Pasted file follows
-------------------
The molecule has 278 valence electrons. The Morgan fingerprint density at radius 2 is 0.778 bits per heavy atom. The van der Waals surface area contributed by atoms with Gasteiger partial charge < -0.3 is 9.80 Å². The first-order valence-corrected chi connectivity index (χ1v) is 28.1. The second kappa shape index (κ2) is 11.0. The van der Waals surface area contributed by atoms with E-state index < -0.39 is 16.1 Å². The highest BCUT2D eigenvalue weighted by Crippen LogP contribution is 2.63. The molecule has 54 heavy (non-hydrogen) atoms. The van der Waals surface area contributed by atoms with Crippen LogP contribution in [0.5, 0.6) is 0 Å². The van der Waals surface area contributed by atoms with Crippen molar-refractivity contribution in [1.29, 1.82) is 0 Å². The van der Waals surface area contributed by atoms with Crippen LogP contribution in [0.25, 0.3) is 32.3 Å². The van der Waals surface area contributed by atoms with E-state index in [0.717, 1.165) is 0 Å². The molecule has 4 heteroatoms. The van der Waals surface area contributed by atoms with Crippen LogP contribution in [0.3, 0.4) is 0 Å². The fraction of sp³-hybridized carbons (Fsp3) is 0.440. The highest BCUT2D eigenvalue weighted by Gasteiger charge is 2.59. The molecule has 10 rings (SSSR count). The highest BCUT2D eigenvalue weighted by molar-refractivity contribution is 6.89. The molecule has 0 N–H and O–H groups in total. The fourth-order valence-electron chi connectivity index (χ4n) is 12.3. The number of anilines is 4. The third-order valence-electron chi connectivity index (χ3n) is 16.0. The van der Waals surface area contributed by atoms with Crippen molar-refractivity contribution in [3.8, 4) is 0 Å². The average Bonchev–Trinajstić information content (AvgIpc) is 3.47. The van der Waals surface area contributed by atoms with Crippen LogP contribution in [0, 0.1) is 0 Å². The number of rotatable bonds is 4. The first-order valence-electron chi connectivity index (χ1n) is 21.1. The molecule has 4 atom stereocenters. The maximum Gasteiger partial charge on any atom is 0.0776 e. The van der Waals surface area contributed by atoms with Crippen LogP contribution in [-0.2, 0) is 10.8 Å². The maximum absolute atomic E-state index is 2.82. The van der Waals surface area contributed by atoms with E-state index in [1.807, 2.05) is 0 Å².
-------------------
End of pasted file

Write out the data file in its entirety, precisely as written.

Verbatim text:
The molecule has 278 valence electrons. The Morgan fingerprint density at radius 2 is 0.778 bits per heavy atom. The van der Waals surface area contributed by atoms with Gasteiger partial charge < -0.3 is 9.80 Å². The first-order valence-corrected chi connectivity index (χ1v) is 28.1. The second kappa shape index (κ2) is 11.0. The van der Waals surface area contributed by atoms with E-state index < -0.39 is 16.1 Å². The highest BCUT2D eigenvalue weighted by Crippen LogP contribution is 2.63. The molecule has 54 heavy (non-hydrogen) atoms. The van der Waals surface area contributed by atoms with Crippen LogP contribution in [0.5, 0.6) is 0 Å². The van der Waals surface area contributed by atoms with Crippen molar-refractivity contribution in [1.29, 1.82) is 0 Å². The van der Waals surface area contributed by atoms with Crippen LogP contribution in [0.25, 0.3) is 32.3 Å². The van der Waals surface area contributed by atoms with E-state index in [0.717, 1.165) is 0 Å². The molecule has 4 heteroatoms. The van der Waals surface area contributed by atoms with Crippen LogP contribution in [0.3, 0.4) is 0 Å². The fraction of sp³-hybridized carbons (Fsp3) is 0.440. The highest BCUT2D eigenvalue weighted by Gasteiger charge is 2.59. The molecule has 10 rings (SSSR count). The highest BCUT2D eigenvalue weighted by molar-refractivity contribution is 6.89. The molecule has 0 N–H and O–H groups in total. The fourth-order valence-electron chi connectivity index (χ4n) is 12.3. The number of anilines is 4. The third-order valence-electron chi connectivity index (χ3n) is 16.0. The van der Waals surface area contributed by atoms with Crippen molar-refractivity contribution in [3.8, 4) is 0 Å². The average Bonchev–Trinajstić information content (AvgIpc) is 3.47. The van der Waals surface area contributed by atoms with Crippen LogP contribution in [0, 0.1) is 0 Å². The number of rotatable bonds is 4. The first-order valence-electron chi connectivity index (χ1n) is 21.1. The molecule has 4 atom stereocenters. The maximum Gasteiger partial charge on any atom is 0.0776 e. The van der Waals surface area contributed by atoms with Crippen LogP contribution in [-0.2, 0) is 10.8 Å². The maximum absolute atomic E-state index is 2.82. The van der Waals surface area contributed by atoms with E-state index in [1.807, 2.05) is 0 Å².